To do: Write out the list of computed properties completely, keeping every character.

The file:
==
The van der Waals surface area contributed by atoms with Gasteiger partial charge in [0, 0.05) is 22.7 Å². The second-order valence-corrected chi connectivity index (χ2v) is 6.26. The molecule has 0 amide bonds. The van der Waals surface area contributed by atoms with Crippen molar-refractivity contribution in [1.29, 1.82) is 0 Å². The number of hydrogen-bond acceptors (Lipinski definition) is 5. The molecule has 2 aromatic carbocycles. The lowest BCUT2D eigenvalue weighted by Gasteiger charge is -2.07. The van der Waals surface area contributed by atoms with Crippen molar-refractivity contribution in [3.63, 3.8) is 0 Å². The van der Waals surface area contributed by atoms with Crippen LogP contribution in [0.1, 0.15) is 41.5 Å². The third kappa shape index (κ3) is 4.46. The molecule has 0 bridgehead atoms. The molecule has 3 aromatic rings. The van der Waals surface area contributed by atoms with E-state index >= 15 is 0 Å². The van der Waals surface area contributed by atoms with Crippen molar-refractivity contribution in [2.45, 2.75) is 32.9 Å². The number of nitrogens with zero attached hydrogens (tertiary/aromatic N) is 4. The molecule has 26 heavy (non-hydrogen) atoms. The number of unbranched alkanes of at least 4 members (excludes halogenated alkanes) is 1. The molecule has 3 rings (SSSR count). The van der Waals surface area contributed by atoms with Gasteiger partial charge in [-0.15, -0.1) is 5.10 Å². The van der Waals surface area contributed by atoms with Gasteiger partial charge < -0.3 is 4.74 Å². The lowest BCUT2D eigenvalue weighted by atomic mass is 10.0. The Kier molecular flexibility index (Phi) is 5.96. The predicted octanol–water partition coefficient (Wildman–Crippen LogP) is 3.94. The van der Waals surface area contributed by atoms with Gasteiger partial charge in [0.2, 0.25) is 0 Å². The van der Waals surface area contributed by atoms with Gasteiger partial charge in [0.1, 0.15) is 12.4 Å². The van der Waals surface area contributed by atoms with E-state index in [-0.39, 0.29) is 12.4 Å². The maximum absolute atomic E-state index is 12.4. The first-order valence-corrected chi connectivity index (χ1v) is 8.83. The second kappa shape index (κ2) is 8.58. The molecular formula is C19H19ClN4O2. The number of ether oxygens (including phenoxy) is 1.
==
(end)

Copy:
The van der Waals surface area contributed by atoms with Gasteiger partial charge in [0, 0.05) is 22.7 Å². The second-order valence-corrected chi connectivity index (χ2v) is 6.26. The molecule has 0 amide bonds. The van der Waals surface area contributed by atoms with Crippen molar-refractivity contribution in [1.29, 1.82) is 0 Å². The number of hydrogen-bond acceptors (Lipinski definition) is 5. The molecule has 2 aromatic carbocycles. The lowest BCUT2D eigenvalue weighted by Gasteiger charge is -2.07. The van der Waals surface area contributed by atoms with Crippen molar-refractivity contribution in [3.63, 3.8) is 0 Å². The van der Waals surface area contributed by atoms with Crippen LogP contribution in [0.1, 0.15) is 41.5 Å². The third kappa shape index (κ3) is 4.46. The molecule has 0 bridgehead atoms. The molecule has 3 aromatic rings. The van der Waals surface area contributed by atoms with E-state index >= 15 is 0 Å². The van der Waals surface area contributed by atoms with Crippen molar-refractivity contribution in [2.45, 2.75) is 32.9 Å². The number of nitrogens with zero attached hydrogens (tertiary/aromatic N) is 4. The molecule has 26 heavy (non-hydrogen) atoms. The number of unbranched alkanes of at least 4 members (excludes halogenated alkanes) is 1. The molecule has 3 rings (SSSR count). The van der Waals surface area contributed by atoms with Gasteiger partial charge in [-0.15, -0.1) is 5.10 Å². The van der Waals surface area contributed by atoms with Gasteiger partial charge < -0.3 is 4.74 Å². The lowest BCUT2D eigenvalue weighted by atomic mass is 10.0. The Kier molecular flexibility index (Phi) is 5.96. The predicted octanol–water partition coefficient (Wildman–Crippen LogP) is 3.94. The van der Waals surface area contributed by atoms with Gasteiger partial charge in [0.2, 0.25) is 0 Å². The van der Waals surface area contributed by atoms with Gasteiger partial charge in [0.1, 0.15) is 12.4 Å². The van der Waals surface area contributed by atoms with E-state index in [-0.39, 0.29) is 12.4 Å². The maximum absolute atomic E-state index is 12.4. The first-order valence-corrected chi connectivity index (χ1v) is 8.83. The second kappa shape index (κ2) is 8.58. The molecular formula is C19H19ClN4O2. The number of ether oxygens (including phenoxy) is 1.